Worldwide, the value of organised environmental crime is estimated to be between US$70 and US$213 billion annually. Global development assistance, by comparison, is estimated at US$135 billion per annum.
Developing states are losing much-needed revenue and opportunities to environmental crime, and this crisis should be at the heart of the both the development and security debates in Africa. Central to this is the often transnational nature of environmental crime.
The recent indictment in the United States (US) of the infamous Groenewald brothers has again shown how criminal networks and syndicates often use multiple countries to further their trade in wildlife, particularly in Africa.
The brothers, whose syndicate was made up of a number of professional hunters and veterinarians, tried to use loopholes and fraud to circumvent South African and US laws. One of their methods was to have American hunters kill rhinos (which the hunters were told was legal), after which the brothers would sell the horn to lucrative markets in Asia. Multiple countries and nationalities were therefore involved in the supply of the horn to Asia.
While the brothers’ syndicate already faces numerous charges in Pretoria, US lawmakers have initiated additional charges against them, including wildlife crime, mail fraud and money laundering, using the Lacey Act of 1900. The Lacey Act is a powerful piece of legislation that prohibits violations of US and foreign wildlife laws, and can enact harsh penalties as well as financial restitution.
This is not the first time that the Lacey Act has been used to charge South Africans. Last year, following its spectacular use in the case of Arnold Bengis, his son and his former business partner, the defendants were ordered to pay nearly R300 million in restitution for illegally exporting rock lobster to the US. The use of the Lacey Act in both cases illustrates how a multi-dimensional and transnational approach can be used to disrupt and cripple organised crime networks, including those that specialise in environmental crime in an increasingly globalised world.
Environmental crimes are notoriously difficult to prosecute across borders given the manner in which crimes are legislated. Environmental crime law is made up of international treaties and conventions, national laws, provincial laws and even city and district by-laws. Unlike, for instance, the trafficking of drugs, it is far harder to separate the legal from illegal in environmental crimes. For example, abalone caught in South Africa has, in several cases, easily been passed off as legal abalone from a neighbouring country.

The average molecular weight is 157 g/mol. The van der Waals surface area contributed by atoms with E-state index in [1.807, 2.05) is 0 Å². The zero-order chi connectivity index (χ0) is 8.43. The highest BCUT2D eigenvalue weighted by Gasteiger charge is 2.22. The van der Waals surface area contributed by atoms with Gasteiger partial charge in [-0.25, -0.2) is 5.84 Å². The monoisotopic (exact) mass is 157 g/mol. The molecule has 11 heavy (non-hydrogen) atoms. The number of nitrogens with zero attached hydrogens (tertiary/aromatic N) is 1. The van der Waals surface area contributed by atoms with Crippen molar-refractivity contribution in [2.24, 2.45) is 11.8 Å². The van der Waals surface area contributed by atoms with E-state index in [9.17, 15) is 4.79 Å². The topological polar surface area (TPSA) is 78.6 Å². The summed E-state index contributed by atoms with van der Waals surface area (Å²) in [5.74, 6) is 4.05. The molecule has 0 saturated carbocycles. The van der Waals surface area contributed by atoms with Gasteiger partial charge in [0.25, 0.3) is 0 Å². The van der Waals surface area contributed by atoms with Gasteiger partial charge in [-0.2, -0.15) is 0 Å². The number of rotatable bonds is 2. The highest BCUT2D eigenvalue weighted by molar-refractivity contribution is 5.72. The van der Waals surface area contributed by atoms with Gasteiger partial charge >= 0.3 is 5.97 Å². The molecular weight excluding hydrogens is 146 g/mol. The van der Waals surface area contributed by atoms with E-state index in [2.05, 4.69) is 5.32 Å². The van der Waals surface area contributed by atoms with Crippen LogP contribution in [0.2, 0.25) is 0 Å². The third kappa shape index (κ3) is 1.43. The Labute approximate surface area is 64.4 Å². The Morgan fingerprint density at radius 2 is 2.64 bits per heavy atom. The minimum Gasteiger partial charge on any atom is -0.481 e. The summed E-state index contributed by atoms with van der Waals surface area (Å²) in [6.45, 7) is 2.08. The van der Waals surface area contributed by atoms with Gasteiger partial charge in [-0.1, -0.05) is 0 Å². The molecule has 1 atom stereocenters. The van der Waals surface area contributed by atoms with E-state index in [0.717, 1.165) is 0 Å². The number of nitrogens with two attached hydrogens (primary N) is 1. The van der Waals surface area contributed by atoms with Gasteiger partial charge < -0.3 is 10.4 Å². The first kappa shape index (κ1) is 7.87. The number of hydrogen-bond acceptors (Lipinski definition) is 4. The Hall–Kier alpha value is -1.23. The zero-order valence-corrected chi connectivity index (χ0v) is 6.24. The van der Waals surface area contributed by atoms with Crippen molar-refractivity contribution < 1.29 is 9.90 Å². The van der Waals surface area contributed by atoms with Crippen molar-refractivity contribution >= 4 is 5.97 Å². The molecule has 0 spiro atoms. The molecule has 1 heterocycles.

Diplomatically, South African government officials have experienced a mixture of successes and failures in investigating and prosecuting such crimes. While some governments, such as the US, have been accommodating, the reception from many East Asian countries and other African countries has been less than welcome, as environmental crime is not seen as a priority issue.
Furthermore, the level of interaction between different governmental institutions has been notably low. The signing of memorandums of understanding (MOUs) between the governments of South Africa and Mozambique on biodiversity protection, as well as previous MOUs with countries such as Vietnam, are a step in the right direction. However, South African officials continue to lament the lack of international cooperation in wildlife crime.
The failure of governments to act may, in part, be due to corruption. Equally, a lack of state capacity and political will could also contribute. Yet, environmental crime ought to be placed at the centre of both the development and security debates in Africa. Failing to respond effectively to these crimes may have a host of disastrous consequences.
One example is illegal fishing and the dumping of hazardous waste being linked to the growth of piracy on the east coast of Africa. It has been argued that fishermen, unable to survive due to rampant illegal overfishing and water pollution, had to turn to piracy as a means to survival. Another significant example is the reliance of many African militias and armed groups on environmental crime such as illegal logging, resource theft and poaching. Armed conflicts like those in the Central African Republic and the Democratic Republic of the Congo are heavily funded by the proceeds of environmental crime.
Making environmental crime a priority area in diplomacy, and developing legislation similar to the Lacey Act, must be treated with urgency across the continent. Taking the profit out of crime and providing embattled countries with restitution for the exploitation of natural resources is an essential step.
Importantly, legislation should be expanded and harmonised to support prosecutions. A recent Africa Prosecutors Association workshop on environmental crime also recommended that specific environmental crime legislation, in line with the African Union Model law on Universal Jurisdiction and international guidelines, should be promulgated.
While these steps will not cover all stages and locations in the supply chain, it is an important phase in prioritising environmental crime and framing this crisis as part of a broader debate on development.
Written by Khalil Goga, Researcher, Transnational Threats and International Crime Division, ISS Pretoria